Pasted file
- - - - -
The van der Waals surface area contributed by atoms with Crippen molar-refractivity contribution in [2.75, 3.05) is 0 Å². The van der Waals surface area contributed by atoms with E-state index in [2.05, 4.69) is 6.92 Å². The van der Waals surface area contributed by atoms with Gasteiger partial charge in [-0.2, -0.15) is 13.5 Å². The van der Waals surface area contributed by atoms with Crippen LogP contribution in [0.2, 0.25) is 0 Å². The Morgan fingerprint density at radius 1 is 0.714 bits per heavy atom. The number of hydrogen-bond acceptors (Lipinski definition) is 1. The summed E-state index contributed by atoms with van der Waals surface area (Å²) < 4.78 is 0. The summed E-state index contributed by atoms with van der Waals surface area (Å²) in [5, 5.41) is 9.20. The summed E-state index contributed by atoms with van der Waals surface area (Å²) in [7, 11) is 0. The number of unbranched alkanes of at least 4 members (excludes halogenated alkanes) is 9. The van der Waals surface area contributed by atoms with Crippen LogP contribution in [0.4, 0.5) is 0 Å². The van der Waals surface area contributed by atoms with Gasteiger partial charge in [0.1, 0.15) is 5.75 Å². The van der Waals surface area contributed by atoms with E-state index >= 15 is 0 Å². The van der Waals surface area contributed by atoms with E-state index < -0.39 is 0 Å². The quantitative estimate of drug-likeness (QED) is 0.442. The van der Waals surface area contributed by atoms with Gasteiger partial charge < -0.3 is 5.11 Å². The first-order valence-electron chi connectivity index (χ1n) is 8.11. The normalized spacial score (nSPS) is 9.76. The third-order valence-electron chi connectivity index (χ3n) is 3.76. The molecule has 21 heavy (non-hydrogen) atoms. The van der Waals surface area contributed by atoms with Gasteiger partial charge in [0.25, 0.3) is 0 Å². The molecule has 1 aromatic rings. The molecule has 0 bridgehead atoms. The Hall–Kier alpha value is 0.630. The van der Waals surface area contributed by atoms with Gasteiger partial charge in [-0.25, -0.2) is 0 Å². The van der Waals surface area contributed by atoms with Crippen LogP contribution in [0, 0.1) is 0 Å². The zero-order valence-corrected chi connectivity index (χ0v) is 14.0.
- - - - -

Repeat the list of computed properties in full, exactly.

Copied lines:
The van der Waals surface area contributed by atoms with Crippen molar-refractivity contribution in [2.75, 3.05) is 0 Å². The van der Waals surface area contributed by atoms with E-state index in [2.05, 4.69) is 6.92 Å². The van der Waals surface area contributed by atoms with Gasteiger partial charge in [-0.2, -0.15) is 13.5 Å². The van der Waals surface area contributed by atoms with Crippen LogP contribution in [0.2, 0.25) is 0 Å². The Morgan fingerprint density at radius 1 is 0.714 bits per heavy atom. The number of hydrogen-bond acceptors (Lipinski definition) is 1. The summed E-state index contributed by atoms with van der Waals surface area (Å²) < 4.78 is 0. The summed E-state index contributed by atoms with van der Waals surface area (Å²) in [5, 5.41) is 9.20. The summed E-state index contributed by atoms with van der Waals surface area (Å²) in [7, 11) is 0. The number of unbranched alkanes of at least 4 members (excludes halogenated alkanes) is 9. The van der Waals surface area contributed by atoms with Crippen LogP contribution in [0.4, 0.5) is 0 Å². The van der Waals surface area contributed by atoms with Gasteiger partial charge in [0.1, 0.15) is 5.75 Å². The van der Waals surface area contributed by atoms with E-state index >= 15 is 0 Å². The van der Waals surface area contributed by atoms with E-state index < -0.39 is 0 Å². The quantitative estimate of drug-likeness (QED) is 0.442. The van der Waals surface area contributed by atoms with Gasteiger partial charge < -0.3 is 5.11 Å². The first-order valence-electron chi connectivity index (χ1n) is 8.11. The normalized spacial score (nSPS) is 9.76. The third-order valence-electron chi connectivity index (χ3n) is 3.76. The molecule has 21 heavy (non-hydrogen) atoms. The van der Waals surface area contributed by atoms with Gasteiger partial charge in [0.25, 0.3) is 0 Å². The molecule has 1 aromatic rings. The molecule has 0 bridgehead atoms. The Hall–Kier alpha value is 0.630. The van der Waals surface area contributed by atoms with Gasteiger partial charge in [-0.25, -0.2) is 0 Å². The van der Waals surface area contributed by atoms with Crippen LogP contribution in [0, 0.1) is 0 Å². The zero-order valence-corrected chi connectivity index (χ0v) is 14.0.